Suit: Pa. Troopers Lied in Boy Shooting
Feb. 15, 2003
PITTSBURGH (AP) _ The family of 12-year-old boy who was fatally shot during a police chase has filed a lawsuit claiming state troopers intentionally fired at the boy, then lied about how the violence unfolded.
The child, Michael Ellerbe, was killed while running away from troopers Samuel Nassan and Juan Curry on Dec. 24 in Uniontown, about 40 miles south of Pittsburgh.
Ellerbe's father, Michael Hickenbottom, said in the lawsuit filed Friday in U.S. District Court that both troopers intentionally fired at his son and failed to warn the child to stop.
At a coroner's inquest, Nassan testified he only fired at the boy because he heard a gunshot during the chase and saw Curry fall. Nassan said he fired because he believed his partner had been shot while they were chasing Ellerbe, who was suspected of stealing a vehicle.
Curry testified his gun fired accidentally _ and was not aimed at the child _ while the officer was crossing a fence. An autopsy showed the boy died after a single bullet struck him in the back and went through his heart.
The family's lawsuit alleges Nassan and Curry concocted the story about Curry's fall and filed false reports to back it up.
``We are dissatisfied with the investigations which have taken place so far,'' said Pittsburgh attorney Kelly Scanlon Graham, whose firm filed the lawsuit.
Fayette County District Attorney Nancy Vernon opted not to pursue charges against the troopers after a coroner's jury recommended against it.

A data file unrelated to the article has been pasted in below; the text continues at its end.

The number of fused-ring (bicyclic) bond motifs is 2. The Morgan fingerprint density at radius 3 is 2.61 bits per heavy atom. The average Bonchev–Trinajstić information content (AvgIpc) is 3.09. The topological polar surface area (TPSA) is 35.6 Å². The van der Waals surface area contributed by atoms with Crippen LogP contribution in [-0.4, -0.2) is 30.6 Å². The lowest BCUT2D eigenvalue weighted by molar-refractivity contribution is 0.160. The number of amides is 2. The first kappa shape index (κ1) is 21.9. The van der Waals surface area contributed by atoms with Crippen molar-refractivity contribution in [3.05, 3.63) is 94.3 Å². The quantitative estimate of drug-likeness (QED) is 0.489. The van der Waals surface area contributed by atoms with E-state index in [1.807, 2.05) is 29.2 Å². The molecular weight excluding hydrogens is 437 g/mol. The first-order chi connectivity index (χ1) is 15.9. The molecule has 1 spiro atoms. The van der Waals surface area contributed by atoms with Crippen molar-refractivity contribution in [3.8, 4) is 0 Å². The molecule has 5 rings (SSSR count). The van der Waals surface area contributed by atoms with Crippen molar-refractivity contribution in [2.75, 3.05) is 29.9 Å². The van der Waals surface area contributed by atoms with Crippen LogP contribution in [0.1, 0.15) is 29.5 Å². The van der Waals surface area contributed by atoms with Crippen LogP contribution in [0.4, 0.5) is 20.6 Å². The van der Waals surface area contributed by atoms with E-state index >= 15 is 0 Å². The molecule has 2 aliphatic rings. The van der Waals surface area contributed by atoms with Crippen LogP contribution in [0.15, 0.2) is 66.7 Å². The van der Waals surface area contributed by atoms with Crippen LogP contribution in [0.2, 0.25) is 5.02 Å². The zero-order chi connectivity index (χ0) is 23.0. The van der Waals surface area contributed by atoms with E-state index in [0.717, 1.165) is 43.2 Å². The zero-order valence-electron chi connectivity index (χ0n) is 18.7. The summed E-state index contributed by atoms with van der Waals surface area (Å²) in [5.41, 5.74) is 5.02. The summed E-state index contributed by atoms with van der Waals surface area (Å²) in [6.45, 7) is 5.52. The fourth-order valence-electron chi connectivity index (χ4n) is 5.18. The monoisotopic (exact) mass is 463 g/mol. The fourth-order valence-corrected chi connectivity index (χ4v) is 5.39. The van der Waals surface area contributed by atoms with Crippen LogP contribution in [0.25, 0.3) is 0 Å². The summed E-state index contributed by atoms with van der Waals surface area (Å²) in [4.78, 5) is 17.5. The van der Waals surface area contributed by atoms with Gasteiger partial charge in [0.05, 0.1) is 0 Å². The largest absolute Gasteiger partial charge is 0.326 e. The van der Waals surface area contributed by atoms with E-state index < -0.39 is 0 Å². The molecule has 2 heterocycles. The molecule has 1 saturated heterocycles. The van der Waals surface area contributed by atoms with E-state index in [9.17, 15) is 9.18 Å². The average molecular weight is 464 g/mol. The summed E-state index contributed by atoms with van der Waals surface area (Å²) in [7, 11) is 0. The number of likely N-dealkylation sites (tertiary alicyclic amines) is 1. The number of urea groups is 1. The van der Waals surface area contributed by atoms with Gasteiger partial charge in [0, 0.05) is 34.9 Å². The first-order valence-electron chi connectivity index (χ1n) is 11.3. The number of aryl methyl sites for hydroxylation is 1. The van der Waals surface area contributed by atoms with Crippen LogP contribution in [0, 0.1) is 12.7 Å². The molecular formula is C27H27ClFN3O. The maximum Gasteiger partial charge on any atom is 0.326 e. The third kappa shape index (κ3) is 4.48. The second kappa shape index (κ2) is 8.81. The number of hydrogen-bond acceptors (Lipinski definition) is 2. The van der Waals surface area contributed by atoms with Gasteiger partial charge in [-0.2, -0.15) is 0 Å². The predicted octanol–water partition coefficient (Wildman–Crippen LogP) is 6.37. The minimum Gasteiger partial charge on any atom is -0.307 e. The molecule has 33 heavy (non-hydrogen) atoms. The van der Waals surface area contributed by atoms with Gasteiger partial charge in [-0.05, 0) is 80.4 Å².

The lawsuit also alleges at least two unnamed employees of an undisclosed agency or agencies aided the troopers in covering up what Hickenbottom alleges really occurred.
Graham said the cover-up allegations are based on recently discovered witnesses, including at least one who works for a state agency that she wouldn't identify.
The lawsuit alleges wrongful death and civil rights violations in Ellerbe's death because Graham claims witnesses say Curry fired at least once at the child, but missed, before Nassan fired the fatal shot. Graham would not identify the witnesses.
Joel Sansone, another lawyer for the family, has said he wants to know whether race may have played a role in the boy's shooting. Ellerbe was black, and Nassan is white. Curry is black.
Hickenbottom and Ellerbe's stepmother, Rene Randolph, were present when Graham announced the lawsuit but refused comment.
Curry and Nassan did not immediately return messages left at their work number. Both remain on administrative duty pending the completion of an internal investigation. Curry has an unlisted home number and Nassan did not immediately return calls to a phone listed under that name. The state Attorney General's Office, which will defend them in the lawsuit, declined comment.
Federal authorities in Pittsburgh are also conducting a civil rights investigation into Ellerbe's death. The troopers are represented by private attorneys in that probe.
``All these allegations of a cover-up are completely and totally unfounded,'' said Nassan's attorney, Robert Donahoe.
Curry's attorney, William Manifesto, did not immediately return calls Friday.